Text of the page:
Discussion in 'Business & Tax Advice' started by MarkKB, Sep 3, 2012.
If I mostly do business on an iPhone can I wrote it off as a business expense?
You don't need to do any "business" on it. It's a write-off either way.
In the United States i do belive you can write it off. I do not know the law if your in Japan.
Neverthe less ask your cpa.
Yes, you can usually write off the phone and the monthly fees.
I'm pretty sure you can write off most consumer electronics actually since they all can potentially have some sort of business use - eg that 60" lcd you always wanted. The gov't won't know if you use it as a monitor or a tv.
Good idea. When tax season comes I'm definitely going to ask about my new Galaxy Note since I originally bought it for business purposes, although these days I rarely use it for work... I say ask a pro - every little write off helps.
Yes, you can. But if you list it as an expense they can also make sure it is for your business. Also, the amount you can write off depends on the usage of the device. For example, 75% use for business is a 75% write-off of the price.
Hope that helps!
Yes you can write it off depending on your usage - assuming you're in the USA. If you have two phones one for home/personal and the other for the business and you pay for the business phone with your business checking account, then you can write it off in full. If you only have the one phone for personal and business both, then you can write off a percentage.
I have a brick and mortar business and recently got rid of the land-line and merchant machine, replaced it with an iphone and The Square for credit cards. Saves me almost $100 per month.
Don't try to write off items unrelated to your actual business. The IRS isn't stupid. They have indicators just like Google does and you can flag your returns and then be audited forever. If you file a Schedule C, then your chances of an audit are very high.
I haven't been audited, but my returns are checked by a real person every year for the past five years. Sometimes I owe more money, and occasionally they return some of my money.
Oh just wanted to tell you a story about taxes and audits.
My father sold life insurance and insisted on deducting his car at 100%. Even when he semi-retired and only worked part-time. So, of course, he wound up being audited every single year that I can remember. He never won his case - but he sure was persistent.
how much percent do you get back from write offs?
I believe its one of those things that you don't pay taxes on. IE $800 iphone, you don't owe taxes for that $800.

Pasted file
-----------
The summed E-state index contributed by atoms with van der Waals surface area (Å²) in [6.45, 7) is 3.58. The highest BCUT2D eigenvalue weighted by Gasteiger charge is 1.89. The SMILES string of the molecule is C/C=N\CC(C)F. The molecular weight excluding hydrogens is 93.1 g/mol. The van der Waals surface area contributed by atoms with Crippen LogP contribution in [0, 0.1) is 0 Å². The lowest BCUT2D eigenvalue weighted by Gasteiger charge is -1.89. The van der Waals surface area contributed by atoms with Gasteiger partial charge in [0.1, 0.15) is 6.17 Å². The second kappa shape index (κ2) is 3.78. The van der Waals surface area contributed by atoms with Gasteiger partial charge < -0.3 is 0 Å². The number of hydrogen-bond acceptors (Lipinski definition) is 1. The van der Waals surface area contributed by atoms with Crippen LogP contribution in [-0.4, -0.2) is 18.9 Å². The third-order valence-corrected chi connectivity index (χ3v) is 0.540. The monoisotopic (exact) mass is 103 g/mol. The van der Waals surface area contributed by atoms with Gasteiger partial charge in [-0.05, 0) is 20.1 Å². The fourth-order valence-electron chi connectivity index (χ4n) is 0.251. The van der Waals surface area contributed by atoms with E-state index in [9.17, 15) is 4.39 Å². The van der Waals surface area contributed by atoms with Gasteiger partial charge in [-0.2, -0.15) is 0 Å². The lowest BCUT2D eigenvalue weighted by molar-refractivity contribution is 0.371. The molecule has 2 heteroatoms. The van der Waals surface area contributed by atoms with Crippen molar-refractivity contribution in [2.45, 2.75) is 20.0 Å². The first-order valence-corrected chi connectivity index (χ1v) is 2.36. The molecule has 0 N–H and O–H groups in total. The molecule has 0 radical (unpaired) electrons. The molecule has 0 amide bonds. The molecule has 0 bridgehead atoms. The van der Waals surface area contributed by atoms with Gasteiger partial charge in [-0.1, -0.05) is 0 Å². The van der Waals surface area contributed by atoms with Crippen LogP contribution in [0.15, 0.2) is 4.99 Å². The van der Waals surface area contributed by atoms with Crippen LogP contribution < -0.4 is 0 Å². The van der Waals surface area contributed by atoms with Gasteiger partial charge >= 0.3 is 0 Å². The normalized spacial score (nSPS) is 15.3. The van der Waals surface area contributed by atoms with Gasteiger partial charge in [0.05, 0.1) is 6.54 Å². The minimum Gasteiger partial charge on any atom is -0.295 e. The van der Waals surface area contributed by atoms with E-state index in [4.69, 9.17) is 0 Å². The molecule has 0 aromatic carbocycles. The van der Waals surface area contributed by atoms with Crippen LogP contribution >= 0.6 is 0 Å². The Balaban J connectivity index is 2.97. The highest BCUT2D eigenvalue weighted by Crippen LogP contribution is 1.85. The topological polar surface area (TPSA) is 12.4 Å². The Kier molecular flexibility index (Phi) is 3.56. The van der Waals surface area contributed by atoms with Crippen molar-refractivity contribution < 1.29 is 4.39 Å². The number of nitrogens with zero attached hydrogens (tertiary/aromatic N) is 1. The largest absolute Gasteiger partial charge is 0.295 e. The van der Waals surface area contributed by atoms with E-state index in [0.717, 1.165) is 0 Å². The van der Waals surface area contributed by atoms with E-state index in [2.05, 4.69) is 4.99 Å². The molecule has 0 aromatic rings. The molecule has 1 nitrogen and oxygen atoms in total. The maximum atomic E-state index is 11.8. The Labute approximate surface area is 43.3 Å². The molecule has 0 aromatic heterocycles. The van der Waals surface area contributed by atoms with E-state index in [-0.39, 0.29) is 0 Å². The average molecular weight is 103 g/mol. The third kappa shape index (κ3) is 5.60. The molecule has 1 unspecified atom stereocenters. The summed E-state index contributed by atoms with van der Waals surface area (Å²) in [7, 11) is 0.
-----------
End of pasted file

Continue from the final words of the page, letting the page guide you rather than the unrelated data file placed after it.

In most countries you can definitely right it off. Basically anything you use for business (including your home if you work from home) can be written off to a certain extent.
For example, I know that one of my friends uses their basement for storage for their eBay business and writes off a certain portion of the household expenses as business expenses.
Right, but the government can tell which tax return stands out. So if you make 100,000$ and you write off 99,999$ then something is probably wrong and they can audit you.
I write off all my electronics I purchase. As far as I'm concerned I'm on this forum for business reasons right now.
This is correct. The amount you can "write off" needs to be proportionally representative of the the business vs. personal use of the service/device. Additionally, while a "service" may be written off in whole during a given month etc, a physical item such as a TV or Computer is a capital expenditure and normally needs to be written off over the course of it's "lifetime use."
For example, if I buy a PC for $1000, and I expect that PC to last for 3 years, I can only write off 33.33% this year on that expense, 33.33 % the next year, etc etc. until I have depreciated the value to $0.
Please speak with your CPA. I know it costs a little bit of money but they will keep you out of legal trouble and will save you MUCH more than they will cost you.
You can write off whatever you want. Whether or not that's going to be beneficial to you is a different story. That's where the tax consultants come in. It's really too much of a freakin headache to constantly worry about what can and should be written off and how its going to effect your dues. Better pay someone to worry about all that IMO.
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